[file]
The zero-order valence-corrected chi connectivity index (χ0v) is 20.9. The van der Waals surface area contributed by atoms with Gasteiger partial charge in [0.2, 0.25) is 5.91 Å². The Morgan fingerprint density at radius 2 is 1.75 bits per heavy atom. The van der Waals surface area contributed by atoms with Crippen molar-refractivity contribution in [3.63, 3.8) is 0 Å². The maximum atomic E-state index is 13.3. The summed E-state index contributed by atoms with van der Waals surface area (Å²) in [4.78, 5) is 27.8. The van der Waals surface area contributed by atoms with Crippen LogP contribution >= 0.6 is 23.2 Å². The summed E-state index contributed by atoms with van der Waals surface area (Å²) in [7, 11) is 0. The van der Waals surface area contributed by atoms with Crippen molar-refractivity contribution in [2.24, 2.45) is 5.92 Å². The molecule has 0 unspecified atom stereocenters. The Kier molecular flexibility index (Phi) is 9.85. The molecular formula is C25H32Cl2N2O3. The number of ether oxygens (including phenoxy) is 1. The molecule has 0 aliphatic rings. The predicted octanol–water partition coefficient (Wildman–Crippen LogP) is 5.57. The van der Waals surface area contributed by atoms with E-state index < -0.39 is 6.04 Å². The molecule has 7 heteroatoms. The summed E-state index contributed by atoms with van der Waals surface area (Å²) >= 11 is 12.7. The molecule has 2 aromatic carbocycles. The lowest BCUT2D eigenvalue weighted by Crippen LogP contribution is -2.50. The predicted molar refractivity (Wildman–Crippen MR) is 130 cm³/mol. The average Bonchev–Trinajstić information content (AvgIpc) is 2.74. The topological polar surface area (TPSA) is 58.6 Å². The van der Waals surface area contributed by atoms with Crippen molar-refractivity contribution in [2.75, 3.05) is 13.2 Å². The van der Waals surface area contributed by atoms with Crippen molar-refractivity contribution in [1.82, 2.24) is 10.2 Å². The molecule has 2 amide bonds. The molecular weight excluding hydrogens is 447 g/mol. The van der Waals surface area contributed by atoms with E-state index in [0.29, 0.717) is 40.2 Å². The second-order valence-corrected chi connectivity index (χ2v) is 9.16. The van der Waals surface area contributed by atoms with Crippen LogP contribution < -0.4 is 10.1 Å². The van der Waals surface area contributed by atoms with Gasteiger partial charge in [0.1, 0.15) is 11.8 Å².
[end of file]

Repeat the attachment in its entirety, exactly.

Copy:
The zero-order valence-corrected chi connectivity index (χ0v) is 20.9. The van der Waals surface area contributed by atoms with Gasteiger partial charge in [0.2, 0.25) is 5.91 Å². The Morgan fingerprint density at radius 2 is 1.75 bits per heavy atom. The van der Waals surface area contributed by atoms with Crippen molar-refractivity contribution in [3.63, 3.8) is 0 Å². The maximum atomic E-state index is 13.3. The summed E-state index contributed by atoms with van der Waals surface area (Å²) in [4.78, 5) is 27.8. The van der Waals surface area contributed by atoms with Crippen LogP contribution >= 0.6 is 23.2 Å². The summed E-state index contributed by atoms with van der Waals surface area (Å²) in [7, 11) is 0. The van der Waals surface area contributed by atoms with Crippen molar-refractivity contribution in [2.24, 2.45) is 5.92 Å². The molecule has 0 unspecified atom stereocenters. The Kier molecular flexibility index (Phi) is 9.85. The molecular formula is C25H32Cl2N2O3. The number of ether oxygens (including phenoxy) is 1. The molecule has 0 aliphatic rings. The predicted octanol–water partition coefficient (Wildman–Crippen LogP) is 5.57. The van der Waals surface area contributed by atoms with E-state index < -0.39 is 6.04 Å². The molecule has 7 heteroatoms. The summed E-state index contributed by atoms with van der Waals surface area (Å²) >= 11 is 12.7. The molecule has 2 aromatic carbocycles. The lowest BCUT2D eigenvalue weighted by Crippen LogP contribution is -2.50. The predicted molar refractivity (Wildman–Crippen MR) is 130 cm³/mol. The average Bonchev–Trinajstić information content (AvgIpc) is 2.74. The topological polar surface area (TPSA) is 58.6 Å². The van der Waals surface area contributed by atoms with Crippen molar-refractivity contribution in [2.75, 3.05) is 13.2 Å². The van der Waals surface area contributed by atoms with Crippen molar-refractivity contribution in [1.82, 2.24) is 10.2 Å². The molecule has 2 amide bonds. The molecular weight excluding hydrogens is 447 g/mol. The van der Waals surface area contributed by atoms with E-state index in [0.29, 0.717) is 40.2 Å². The second-order valence-corrected chi connectivity index (χ2v) is 9.16. The van der Waals surface area contributed by atoms with Crippen LogP contribution < -0.4 is 10.1 Å². The van der Waals surface area contributed by atoms with Gasteiger partial charge in [0.1, 0.15) is 11.8 Å².